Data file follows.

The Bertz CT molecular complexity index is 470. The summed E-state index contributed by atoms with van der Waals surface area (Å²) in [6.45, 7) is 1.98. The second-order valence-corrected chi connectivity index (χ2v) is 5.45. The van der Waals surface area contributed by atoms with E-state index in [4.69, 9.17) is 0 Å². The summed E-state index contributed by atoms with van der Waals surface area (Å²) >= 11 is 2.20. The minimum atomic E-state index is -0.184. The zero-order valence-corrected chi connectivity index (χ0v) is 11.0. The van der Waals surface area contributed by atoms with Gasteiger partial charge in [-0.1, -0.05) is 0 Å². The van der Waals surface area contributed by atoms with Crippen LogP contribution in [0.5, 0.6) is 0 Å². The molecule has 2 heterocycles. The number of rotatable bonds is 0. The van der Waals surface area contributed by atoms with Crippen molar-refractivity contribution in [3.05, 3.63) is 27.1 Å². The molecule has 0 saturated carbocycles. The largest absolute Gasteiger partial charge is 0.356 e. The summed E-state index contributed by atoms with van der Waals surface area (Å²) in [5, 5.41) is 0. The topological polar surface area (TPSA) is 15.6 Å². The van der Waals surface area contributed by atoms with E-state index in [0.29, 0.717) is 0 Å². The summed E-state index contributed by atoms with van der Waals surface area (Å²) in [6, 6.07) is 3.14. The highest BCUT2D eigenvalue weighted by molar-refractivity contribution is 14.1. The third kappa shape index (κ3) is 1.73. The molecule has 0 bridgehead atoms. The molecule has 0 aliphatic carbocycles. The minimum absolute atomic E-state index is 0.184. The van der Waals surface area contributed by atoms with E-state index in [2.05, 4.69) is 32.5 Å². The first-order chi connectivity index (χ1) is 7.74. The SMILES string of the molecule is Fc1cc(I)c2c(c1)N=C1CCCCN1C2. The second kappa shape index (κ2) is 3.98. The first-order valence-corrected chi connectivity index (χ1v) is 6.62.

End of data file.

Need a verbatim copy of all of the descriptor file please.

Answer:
The Bertz CT molecular complexity index is 470. The summed E-state index contributed by atoms with van der Waals surface area (Å²) in [6.45, 7) is 1.98. The second-order valence-corrected chi connectivity index (χ2v) is 5.45. The van der Waals surface area contributed by atoms with E-state index in [4.69, 9.17) is 0 Å². The summed E-state index contributed by atoms with van der Waals surface area (Å²) >= 11 is 2.20. The minimum atomic E-state index is -0.184. The zero-order valence-corrected chi connectivity index (χ0v) is 11.0. The van der Waals surface area contributed by atoms with Gasteiger partial charge in [-0.1, -0.05) is 0 Å². The van der Waals surface area contributed by atoms with Crippen LogP contribution in [0.5, 0.6) is 0 Å². The molecule has 2 heterocycles. The number of rotatable bonds is 0. The van der Waals surface area contributed by atoms with Crippen molar-refractivity contribution in [3.05, 3.63) is 27.1 Å². The molecule has 0 saturated carbocycles. The largest absolute Gasteiger partial charge is 0.356 e. The summed E-state index contributed by atoms with van der Waals surface area (Å²) in [5, 5.41) is 0. The topological polar surface area (TPSA) is 15.6 Å². The van der Waals surface area contributed by atoms with E-state index in [0.29, 0.717) is 0 Å². The summed E-state index contributed by atoms with van der Waals surface area (Å²) in [6, 6.07) is 3.14. The highest BCUT2D eigenvalue weighted by molar-refractivity contribution is 14.1. The third kappa shape index (κ3) is 1.73. The molecule has 0 bridgehead atoms. The molecule has 0 aliphatic carbocycles. The minimum absolute atomic E-state index is 0.184. The van der Waals surface area contributed by atoms with E-state index in [2.05, 4.69) is 32.5 Å². The first-order chi connectivity index (χ1) is 7.74. The SMILES string of the molecule is Fc1cc(I)c2c(c1)N=C1CCCCN1C2. The second kappa shape index (κ2) is 3.98. The first-order valence-corrected chi connectivity index (χ1v) is 6.62.